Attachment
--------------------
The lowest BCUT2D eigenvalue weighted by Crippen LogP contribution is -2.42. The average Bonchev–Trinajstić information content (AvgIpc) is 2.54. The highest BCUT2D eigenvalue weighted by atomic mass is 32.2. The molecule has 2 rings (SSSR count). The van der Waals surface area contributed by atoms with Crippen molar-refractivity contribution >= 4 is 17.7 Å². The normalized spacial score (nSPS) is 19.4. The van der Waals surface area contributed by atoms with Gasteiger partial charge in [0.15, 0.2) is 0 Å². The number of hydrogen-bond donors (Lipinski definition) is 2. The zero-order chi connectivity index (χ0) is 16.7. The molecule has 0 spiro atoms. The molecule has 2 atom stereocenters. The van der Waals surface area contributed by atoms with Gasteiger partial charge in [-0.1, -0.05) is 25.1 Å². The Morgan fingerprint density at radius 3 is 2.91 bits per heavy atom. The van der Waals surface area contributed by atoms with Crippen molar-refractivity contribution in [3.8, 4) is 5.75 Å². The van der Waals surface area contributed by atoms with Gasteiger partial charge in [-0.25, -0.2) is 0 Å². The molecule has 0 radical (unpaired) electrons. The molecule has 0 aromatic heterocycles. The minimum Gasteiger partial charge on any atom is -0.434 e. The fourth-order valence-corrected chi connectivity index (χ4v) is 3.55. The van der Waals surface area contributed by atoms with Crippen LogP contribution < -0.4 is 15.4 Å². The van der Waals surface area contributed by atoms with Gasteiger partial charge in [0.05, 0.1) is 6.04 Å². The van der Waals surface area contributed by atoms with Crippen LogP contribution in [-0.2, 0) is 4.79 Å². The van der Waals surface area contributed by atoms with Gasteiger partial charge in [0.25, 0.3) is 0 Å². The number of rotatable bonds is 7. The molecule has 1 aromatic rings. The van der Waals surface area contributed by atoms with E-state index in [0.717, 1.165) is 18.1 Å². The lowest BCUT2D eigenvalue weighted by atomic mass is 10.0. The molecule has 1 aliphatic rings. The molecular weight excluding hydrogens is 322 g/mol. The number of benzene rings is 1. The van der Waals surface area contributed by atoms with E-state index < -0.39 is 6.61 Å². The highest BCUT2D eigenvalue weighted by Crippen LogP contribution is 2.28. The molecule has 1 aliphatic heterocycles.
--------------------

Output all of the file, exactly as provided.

The lowest BCUT2D eigenvalue weighted by Crippen LogP contribution is -2.42. The average Bonchev–Trinajstić information content (AvgIpc) is 2.54. The highest BCUT2D eigenvalue weighted by atomic mass is 32.2. The molecule has 2 rings (SSSR count). The van der Waals surface area contributed by atoms with Crippen molar-refractivity contribution >= 4 is 17.7 Å². The normalized spacial score (nSPS) is 19.4. The van der Waals surface area contributed by atoms with Gasteiger partial charge in [0.15, 0.2) is 0 Å². The number of hydrogen-bond donors (Lipinski definition) is 2. The zero-order chi connectivity index (χ0) is 16.7. The molecule has 0 spiro atoms. The molecule has 2 atom stereocenters. The van der Waals surface area contributed by atoms with Gasteiger partial charge in [-0.1, -0.05) is 25.1 Å². The Morgan fingerprint density at radius 3 is 2.91 bits per heavy atom. The van der Waals surface area contributed by atoms with Crippen molar-refractivity contribution in [3.8, 4) is 5.75 Å². The van der Waals surface area contributed by atoms with Gasteiger partial charge in [-0.25, -0.2) is 0 Å². The molecule has 0 radical (unpaired) electrons. The molecule has 0 aromatic heterocycles. The minimum Gasteiger partial charge on any atom is -0.434 e. The fourth-order valence-corrected chi connectivity index (χ4v) is 3.55. The van der Waals surface area contributed by atoms with Crippen LogP contribution < -0.4 is 15.4 Å². The van der Waals surface area contributed by atoms with Gasteiger partial charge in [0.05, 0.1) is 6.04 Å². The van der Waals surface area contributed by atoms with Crippen LogP contribution in [-0.2, 0) is 4.79 Å². The van der Waals surface area contributed by atoms with Gasteiger partial charge in [0.25, 0.3) is 0 Å². The number of rotatable bonds is 7. The molecule has 1 aromatic rings. The van der Waals surface area contributed by atoms with E-state index in [0.717, 1.165) is 18.1 Å². The lowest BCUT2D eigenvalue weighted by atomic mass is 10.0. The molecule has 1 aliphatic rings. The molecular weight excluding hydrogens is 322 g/mol. The number of benzene rings is 1. The van der Waals surface area contributed by atoms with E-state index < -0.39 is 6.61 Å². The highest BCUT2D eigenvalue weighted by Crippen LogP contribution is 2.28. The molecule has 1 aliphatic heterocycles.